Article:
We ate a quick lunch and then hopped on a school bus to go tour their second campus. This campus also has a school and an “orphanage”. Although instead of an orphanage for children it was for the elderly, who are often ignored in Haiti. It's not quite finished yet but it's well on its way. We followed this tour up with a mini tour of the village we will be helping in this week. This village has hundreds of houses that fit into an area the size of a small neighborhood. We spent about thirty minutes there playing with the children who are super fun to be around. After that we headed back to the main campus and ate dinner, did some devotionals, and played a lot more spicy uno (we're addicted).


That pretty much sums up our whole day. Now that the wind is gone and I sit here typing this and watching tons of mosquitoes swarm around, I am so thankful for mosquito nets and bug spray. We appreciate the prayers and would definitely love some tomorrow as we go into our first work day in the village. Just pray that we can communicate well and that we won't let fear stop us from doing what God has called us down here to do.


Well I guess that's it for now....

-Nathan Self



Yesterday morning (February 19) we set out on our first day of travel early in the morning. Unfortunately, our first flight was delayed by a couple of hours, and our second flight with the same airline was not pushed back at all. This meant that for us, the Chicago Airport was more like the track for the 400 yard dash than a place where we could get lunch and board our flight. With less than fifteen minutes to make it from one plane to the next, we made it! Our bags, unfortunately, did not.  


Thanks to a certain American Airlines employee you might know (Marilyn Cords), we were able to have our bags sent to New York after we worried that we would not be able to get our bags back before Haiti. Afterwords, we attempted to figure out the New York subway system (mostly succeeding!) and got dinner in Times Sqaure.


As a leader, I found myself pushed on day one of the trip in ways I definitely did not anticipate, largely due to the aforementioned baggage issue. I realize that this might sound like a complaint, but I am in truth quite grateful to God for it. The work we do in Haiti will be hard, and I believe God worked through the struggles we had yesterday to teach me things about myself in a leadership position that I need to be working on throughout this week. I won't go through every lesson, but a big one I found myself wrestling with was patience, with circumstances yes, but even more so with people. I realized I did have a problem with impatience in dealing with a somewhat unpleasant member of American's staff (this was before Marilyn helped us out), when I made a snarky comment about American's lack of competence. Sure, you could call that a little thing, but I'm troubled by the idea that even while going to serve, it is appallingly easy to act out of selfishness and anger. I'm grateful to God for revealing it, though, and would appreciate your prayers in working on my own impatience, especially as we are in an environment where we will be living on slowed-down 'island time,' as we called it when I last traveled to Haiti.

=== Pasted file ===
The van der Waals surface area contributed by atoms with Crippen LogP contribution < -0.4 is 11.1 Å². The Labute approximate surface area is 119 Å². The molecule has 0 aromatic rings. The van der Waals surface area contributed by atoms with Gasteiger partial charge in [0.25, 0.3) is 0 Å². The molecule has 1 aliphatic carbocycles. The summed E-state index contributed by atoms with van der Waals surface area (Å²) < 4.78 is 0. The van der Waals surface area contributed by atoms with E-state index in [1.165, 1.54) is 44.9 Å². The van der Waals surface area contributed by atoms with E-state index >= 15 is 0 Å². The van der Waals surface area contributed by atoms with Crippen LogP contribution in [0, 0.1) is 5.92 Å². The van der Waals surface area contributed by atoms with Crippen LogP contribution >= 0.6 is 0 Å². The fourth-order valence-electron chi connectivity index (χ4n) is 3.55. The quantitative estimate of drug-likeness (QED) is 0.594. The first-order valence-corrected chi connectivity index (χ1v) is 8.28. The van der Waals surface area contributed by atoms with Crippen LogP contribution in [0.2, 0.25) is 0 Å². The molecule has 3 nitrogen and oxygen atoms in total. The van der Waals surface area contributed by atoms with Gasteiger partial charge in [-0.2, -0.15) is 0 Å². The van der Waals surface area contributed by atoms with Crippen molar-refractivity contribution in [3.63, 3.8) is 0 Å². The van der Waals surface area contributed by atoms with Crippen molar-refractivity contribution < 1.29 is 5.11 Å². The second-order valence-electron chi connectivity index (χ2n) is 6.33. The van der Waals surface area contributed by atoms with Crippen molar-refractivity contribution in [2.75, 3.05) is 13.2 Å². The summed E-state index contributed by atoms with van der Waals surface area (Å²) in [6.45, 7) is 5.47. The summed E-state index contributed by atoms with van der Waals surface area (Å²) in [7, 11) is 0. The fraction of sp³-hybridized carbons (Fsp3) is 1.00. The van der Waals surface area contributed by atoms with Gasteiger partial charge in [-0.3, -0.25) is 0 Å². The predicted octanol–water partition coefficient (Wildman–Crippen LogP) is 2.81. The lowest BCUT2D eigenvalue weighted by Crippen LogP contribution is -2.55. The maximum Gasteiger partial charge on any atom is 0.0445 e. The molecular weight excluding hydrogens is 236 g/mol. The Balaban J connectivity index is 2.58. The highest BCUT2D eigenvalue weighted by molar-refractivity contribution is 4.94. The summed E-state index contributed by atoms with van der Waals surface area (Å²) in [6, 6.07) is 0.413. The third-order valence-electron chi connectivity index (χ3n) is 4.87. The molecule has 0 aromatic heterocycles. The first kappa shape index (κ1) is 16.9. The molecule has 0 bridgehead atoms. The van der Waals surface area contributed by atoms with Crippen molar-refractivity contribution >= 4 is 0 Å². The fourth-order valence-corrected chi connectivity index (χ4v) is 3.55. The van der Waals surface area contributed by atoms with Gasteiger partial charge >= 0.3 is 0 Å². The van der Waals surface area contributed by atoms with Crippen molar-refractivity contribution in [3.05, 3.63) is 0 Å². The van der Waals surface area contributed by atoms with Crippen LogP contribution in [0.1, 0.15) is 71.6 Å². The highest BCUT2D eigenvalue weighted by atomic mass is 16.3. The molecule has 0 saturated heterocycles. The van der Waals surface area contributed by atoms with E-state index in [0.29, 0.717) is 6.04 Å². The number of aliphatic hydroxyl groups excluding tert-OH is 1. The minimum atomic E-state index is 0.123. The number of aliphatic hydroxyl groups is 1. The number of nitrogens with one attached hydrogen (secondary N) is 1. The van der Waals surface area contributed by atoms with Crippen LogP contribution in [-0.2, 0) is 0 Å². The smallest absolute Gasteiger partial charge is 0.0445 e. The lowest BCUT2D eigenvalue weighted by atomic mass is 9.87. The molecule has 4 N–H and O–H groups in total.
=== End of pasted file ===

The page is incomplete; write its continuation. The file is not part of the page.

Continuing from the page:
Overall, though, yesterday was an encouraging time. While there was certainly as sense in which we could've chalked it up to a day when nothing went right, we were always provided the resources and help that we needed. Under the circumstances, my team acted with admirable humility, sometimes more than I did, in accepting the situation with the bags and still doing their best to move forward, not dwelling on the complaint but enjoying the time we had as a team. Please continue to keep us in your prayers as we arrive in Haiti!



Jack Martin